Hot air balloon pilot lands in residential neighborhood in California due to poor weather

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Murrieta Police Department(MURIETTA, Calif.) -- A pilot was forced to land his family’s hot air balloon in a residential neighborhood in California on Thursday morning.

Brian Lynch, who has been a commercial pilot for six years, took his family’s hot air balloon for a ride with the sole purpose of airing it dry after heavy rainfall earlier this week.

Everything was going smoothly until the winds picked up and pushed Lynch out of his normal route, he told ABC News station KABC.

After Lynch began to descend, the wind slowed down. He tried landing the balloon a few times but was unable to. Finally, he found himself over The Colony, a residential neighborhood in Murrieta, where he decided it would be best to land.

The Murrieta Police Department confirmed the incident occurred shortly after 8:30 a.m. Wind speed was to blame in this unscheduled landing, police told ABC News.
 
Lynch told ABC News that he saw two gardeners on the street and asked them for help. He dropped down a rope they proceeded to pull him down to the ground, he said.

When asked what was going through his mind when this incident unfolded, he said, “Three words: thank you God."

Lynch said that he will be submitting a report to the Federal Aviation Administration explaining what happened after news media incorrectly called the incident an "emergency landing."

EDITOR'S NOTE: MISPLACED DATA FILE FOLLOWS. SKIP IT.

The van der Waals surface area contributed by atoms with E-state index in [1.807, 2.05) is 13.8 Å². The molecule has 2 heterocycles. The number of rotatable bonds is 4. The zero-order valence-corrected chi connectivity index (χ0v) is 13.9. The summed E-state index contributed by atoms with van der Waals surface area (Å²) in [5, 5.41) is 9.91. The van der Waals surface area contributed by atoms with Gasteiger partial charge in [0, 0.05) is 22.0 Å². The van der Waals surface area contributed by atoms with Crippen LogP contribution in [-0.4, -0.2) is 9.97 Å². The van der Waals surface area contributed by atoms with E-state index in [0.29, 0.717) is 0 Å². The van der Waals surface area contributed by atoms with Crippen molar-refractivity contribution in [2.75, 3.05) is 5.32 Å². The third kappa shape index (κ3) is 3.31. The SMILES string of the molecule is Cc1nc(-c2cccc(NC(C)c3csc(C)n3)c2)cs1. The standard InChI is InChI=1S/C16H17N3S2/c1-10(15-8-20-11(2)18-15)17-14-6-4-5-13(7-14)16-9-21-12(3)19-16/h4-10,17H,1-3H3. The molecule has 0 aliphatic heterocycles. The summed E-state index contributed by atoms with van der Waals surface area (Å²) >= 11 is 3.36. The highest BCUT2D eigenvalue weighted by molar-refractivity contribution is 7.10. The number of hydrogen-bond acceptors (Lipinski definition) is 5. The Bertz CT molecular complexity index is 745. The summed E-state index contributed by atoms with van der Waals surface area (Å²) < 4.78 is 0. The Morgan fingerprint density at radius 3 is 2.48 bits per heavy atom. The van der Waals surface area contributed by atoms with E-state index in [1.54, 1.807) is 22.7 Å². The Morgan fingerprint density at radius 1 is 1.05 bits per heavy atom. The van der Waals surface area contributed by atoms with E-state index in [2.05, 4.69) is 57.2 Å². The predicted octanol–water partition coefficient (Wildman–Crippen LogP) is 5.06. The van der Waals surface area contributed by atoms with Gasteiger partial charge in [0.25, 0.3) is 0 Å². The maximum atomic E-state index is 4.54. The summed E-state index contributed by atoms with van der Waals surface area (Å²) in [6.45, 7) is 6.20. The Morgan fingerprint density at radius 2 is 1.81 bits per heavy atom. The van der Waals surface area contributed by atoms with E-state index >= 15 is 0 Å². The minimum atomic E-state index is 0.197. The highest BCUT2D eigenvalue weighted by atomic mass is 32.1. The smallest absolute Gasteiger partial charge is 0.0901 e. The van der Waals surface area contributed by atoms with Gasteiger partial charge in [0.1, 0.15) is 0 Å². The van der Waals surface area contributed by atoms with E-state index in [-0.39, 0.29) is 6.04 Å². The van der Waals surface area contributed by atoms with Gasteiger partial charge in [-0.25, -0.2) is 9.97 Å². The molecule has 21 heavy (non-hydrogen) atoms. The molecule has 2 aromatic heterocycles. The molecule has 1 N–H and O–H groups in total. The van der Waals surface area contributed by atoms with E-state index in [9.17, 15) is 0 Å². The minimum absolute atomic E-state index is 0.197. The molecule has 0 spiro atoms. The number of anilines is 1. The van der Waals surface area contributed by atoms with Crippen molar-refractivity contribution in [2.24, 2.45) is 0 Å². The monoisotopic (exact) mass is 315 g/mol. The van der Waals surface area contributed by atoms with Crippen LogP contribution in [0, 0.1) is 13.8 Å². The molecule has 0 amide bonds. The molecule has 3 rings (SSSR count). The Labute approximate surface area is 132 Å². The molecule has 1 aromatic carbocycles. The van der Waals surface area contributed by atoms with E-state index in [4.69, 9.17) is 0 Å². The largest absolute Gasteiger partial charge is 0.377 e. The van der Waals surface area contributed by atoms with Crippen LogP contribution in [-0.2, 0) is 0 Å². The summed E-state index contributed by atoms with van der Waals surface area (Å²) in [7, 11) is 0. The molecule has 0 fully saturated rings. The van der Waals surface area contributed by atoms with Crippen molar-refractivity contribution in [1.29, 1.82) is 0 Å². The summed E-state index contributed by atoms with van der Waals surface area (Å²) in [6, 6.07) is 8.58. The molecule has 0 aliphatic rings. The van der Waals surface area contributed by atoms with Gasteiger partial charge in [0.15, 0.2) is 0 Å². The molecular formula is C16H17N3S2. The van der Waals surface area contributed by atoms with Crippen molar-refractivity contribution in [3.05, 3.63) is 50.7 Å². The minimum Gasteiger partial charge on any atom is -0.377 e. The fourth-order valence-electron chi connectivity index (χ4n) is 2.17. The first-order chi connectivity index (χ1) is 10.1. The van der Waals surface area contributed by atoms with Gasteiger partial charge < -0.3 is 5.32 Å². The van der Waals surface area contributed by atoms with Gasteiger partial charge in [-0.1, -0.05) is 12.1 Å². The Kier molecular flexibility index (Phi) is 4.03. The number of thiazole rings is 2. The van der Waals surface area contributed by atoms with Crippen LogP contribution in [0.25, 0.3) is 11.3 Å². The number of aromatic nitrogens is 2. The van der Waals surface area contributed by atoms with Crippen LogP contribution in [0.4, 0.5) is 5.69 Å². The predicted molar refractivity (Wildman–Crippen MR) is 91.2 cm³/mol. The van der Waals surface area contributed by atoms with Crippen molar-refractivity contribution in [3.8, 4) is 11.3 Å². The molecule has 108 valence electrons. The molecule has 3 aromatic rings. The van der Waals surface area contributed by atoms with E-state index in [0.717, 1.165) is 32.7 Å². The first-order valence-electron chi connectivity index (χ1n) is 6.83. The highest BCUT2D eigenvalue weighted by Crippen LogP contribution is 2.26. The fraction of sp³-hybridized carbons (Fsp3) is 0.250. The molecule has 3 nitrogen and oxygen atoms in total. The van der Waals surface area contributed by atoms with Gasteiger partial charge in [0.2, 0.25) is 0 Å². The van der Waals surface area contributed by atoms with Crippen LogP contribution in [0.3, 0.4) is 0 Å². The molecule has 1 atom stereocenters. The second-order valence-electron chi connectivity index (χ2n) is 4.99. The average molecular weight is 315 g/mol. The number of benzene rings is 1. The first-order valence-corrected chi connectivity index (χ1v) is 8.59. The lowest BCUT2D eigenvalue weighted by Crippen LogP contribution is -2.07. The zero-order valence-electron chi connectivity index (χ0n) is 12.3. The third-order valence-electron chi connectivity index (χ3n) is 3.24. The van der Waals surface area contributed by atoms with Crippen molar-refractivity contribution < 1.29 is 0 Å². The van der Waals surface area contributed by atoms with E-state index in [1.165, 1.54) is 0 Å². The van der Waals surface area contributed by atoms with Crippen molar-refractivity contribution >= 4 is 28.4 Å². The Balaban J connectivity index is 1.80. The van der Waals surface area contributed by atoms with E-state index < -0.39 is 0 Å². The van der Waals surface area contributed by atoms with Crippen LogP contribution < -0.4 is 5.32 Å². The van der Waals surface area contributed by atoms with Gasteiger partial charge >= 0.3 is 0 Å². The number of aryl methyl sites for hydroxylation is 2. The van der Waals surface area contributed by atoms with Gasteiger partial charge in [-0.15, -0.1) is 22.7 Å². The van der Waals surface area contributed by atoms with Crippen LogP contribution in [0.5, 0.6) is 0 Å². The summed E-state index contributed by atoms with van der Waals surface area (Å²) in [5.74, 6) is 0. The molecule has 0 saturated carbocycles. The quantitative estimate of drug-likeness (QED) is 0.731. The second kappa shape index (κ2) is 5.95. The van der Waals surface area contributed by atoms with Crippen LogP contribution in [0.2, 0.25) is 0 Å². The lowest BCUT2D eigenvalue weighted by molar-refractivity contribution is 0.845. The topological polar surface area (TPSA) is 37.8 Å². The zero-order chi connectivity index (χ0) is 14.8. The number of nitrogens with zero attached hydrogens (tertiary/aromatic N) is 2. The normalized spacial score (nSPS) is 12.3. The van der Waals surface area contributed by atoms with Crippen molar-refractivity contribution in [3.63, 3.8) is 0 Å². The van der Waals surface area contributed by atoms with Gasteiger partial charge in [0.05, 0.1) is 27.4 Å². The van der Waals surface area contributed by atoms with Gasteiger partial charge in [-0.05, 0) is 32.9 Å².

Lynch said this was not an emergency landing, it was an unscheduled landing in an unplanned landing sight.

“Only the pilot in command can declare a landing an emergency. Someone on the ground called 911, but they were mistaken and as I told the emergency responders when they arrived, I was not in need of emergency response assistance,” said Lynch.

In a statement, the FAA said the rules that apply to airplanes typically apply to balloons as well, but added that certain situations call for unplanned landings.

"Because balloons are more affected by changes in wind and temperature than other types of aircraft, pilots sometimes land in locations other than the planned landing area," an FAA spokesman told ABC News. "These events are not necessarily emergencies or violations of our regulations. The FAA investigates unplanned landings that are reported to the agency."

Police said nobody had been injured during the incident and there was no property damage.

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